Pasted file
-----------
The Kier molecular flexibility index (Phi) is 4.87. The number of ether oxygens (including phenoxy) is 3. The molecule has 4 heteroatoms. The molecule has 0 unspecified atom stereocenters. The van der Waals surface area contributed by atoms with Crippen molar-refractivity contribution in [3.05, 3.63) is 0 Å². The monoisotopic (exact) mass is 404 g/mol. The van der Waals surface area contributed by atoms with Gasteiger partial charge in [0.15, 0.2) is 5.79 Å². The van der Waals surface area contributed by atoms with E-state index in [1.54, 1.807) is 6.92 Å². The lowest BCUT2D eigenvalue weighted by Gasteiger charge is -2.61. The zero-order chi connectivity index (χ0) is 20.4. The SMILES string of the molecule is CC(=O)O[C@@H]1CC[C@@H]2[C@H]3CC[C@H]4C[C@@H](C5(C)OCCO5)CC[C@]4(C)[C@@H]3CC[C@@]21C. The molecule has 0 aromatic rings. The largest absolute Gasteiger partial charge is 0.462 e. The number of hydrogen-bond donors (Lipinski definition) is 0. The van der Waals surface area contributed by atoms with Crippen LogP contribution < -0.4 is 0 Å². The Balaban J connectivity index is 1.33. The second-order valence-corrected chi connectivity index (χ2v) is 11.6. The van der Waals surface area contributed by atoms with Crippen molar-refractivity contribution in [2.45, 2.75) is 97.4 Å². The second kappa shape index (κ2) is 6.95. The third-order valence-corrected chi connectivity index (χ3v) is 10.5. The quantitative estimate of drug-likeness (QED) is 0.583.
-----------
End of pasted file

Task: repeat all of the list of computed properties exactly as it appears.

The Kier molecular flexibility index (Phi) is 4.87. The number of ether oxygens (including phenoxy) is 3. The molecule has 4 heteroatoms. The molecule has 0 unspecified atom stereocenters. The van der Waals surface area contributed by atoms with Crippen molar-refractivity contribution in [3.05, 3.63) is 0 Å². The monoisotopic (exact) mass is 404 g/mol. The van der Waals surface area contributed by atoms with Gasteiger partial charge in [0.15, 0.2) is 5.79 Å². The van der Waals surface area contributed by atoms with E-state index in [1.54, 1.807) is 6.92 Å². The lowest BCUT2D eigenvalue weighted by Gasteiger charge is -2.61. The zero-order chi connectivity index (χ0) is 20.4. The SMILES string of the molecule is CC(=O)O[C@@H]1CC[C@@H]2[C@H]3CC[C@H]4C[C@@H](C5(C)OCCO5)CC[C@]4(C)[C@@H]3CC[C@@]21C. The molecule has 0 aromatic rings. The largest absolute Gasteiger partial charge is 0.462 e. The number of hydrogen-bond donors (Lipinski definition) is 0. The van der Waals surface area contributed by atoms with Crippen LogP contribution < -0.4 is 0 Å². The Balaban J connectivity index is 1.33. The second-order valence-corrected chi connectivity index (χ2v) is 11.6. The van der Waals surface area contributed by atoms with Crippen molar-refractivity contribution in [2.45, 2.75) is 97.4 Å². The second kappa shape index (κ2) is 6.95. The third-order valence-corrected chi connectivity index (χ3v) is 10.5. The quantitative estimate of drug-likeness (QED) is 0.583.